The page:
RAILWAY AGE, NOVEMBER 2019 ISSUE: In the fifth installment of our ongoing series on transit-oriented development (TOD), we’ve focused on Montreal. Our previous articles looked how New York got TOD right, how California is doing something different, the key role P3s can play in booming Toronto, and Chicago’s TOD experience.
Montreal might be fondly known as Canada’s cultural capital, with Instagram-worthy historic streets, a global reputation for arts and festivals and a seemingly endless supply of cuisine that always inspires. However, its status as a cultural powerhouse is owed primarily to the importance Montreal holds as a trade port for Canada. Situated as the most inland port of the Saint Lawrence River, Montreal was long the transfer point for Atlantic passengers and goods to continue their journey further west, and was established as a key global trade port as early as the 17th Century.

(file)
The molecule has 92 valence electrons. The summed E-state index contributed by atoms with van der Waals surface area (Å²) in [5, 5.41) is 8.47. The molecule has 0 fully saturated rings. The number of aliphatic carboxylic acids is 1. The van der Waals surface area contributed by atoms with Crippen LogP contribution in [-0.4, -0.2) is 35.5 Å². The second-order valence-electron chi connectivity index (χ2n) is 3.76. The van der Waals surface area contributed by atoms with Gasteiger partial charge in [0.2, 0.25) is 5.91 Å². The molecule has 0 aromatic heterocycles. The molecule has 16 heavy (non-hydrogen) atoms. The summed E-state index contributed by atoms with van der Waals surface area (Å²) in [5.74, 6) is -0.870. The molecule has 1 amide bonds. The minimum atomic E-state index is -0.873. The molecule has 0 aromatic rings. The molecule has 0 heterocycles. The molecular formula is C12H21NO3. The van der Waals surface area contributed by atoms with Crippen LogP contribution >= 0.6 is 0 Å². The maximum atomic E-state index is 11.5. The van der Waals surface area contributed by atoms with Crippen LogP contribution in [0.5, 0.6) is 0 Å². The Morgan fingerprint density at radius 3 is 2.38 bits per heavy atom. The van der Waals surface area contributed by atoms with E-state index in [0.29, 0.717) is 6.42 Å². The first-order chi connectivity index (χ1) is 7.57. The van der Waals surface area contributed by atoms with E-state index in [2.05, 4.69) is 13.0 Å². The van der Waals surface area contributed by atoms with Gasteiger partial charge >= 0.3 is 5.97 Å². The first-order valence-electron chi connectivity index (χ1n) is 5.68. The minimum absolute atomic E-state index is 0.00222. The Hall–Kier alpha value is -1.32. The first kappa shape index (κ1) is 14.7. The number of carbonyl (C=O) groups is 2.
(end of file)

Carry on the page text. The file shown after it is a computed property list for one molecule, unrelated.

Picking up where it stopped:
From early settlements to today, Montreal has always been a global leader in trade, transport and design. This includes all things transit. At one time, it had four major train stations operating, connecting local, regional and national rail lines to the Port of Montreal—at one point the largest grain port in the world. The Port continues to play a strategic role in ensuring Canadian farmers can get their produce to market.
The city’s historic status as a port and a hub has an enormous influence on its approach to transit and development today. The best place to start the story is the 1960s.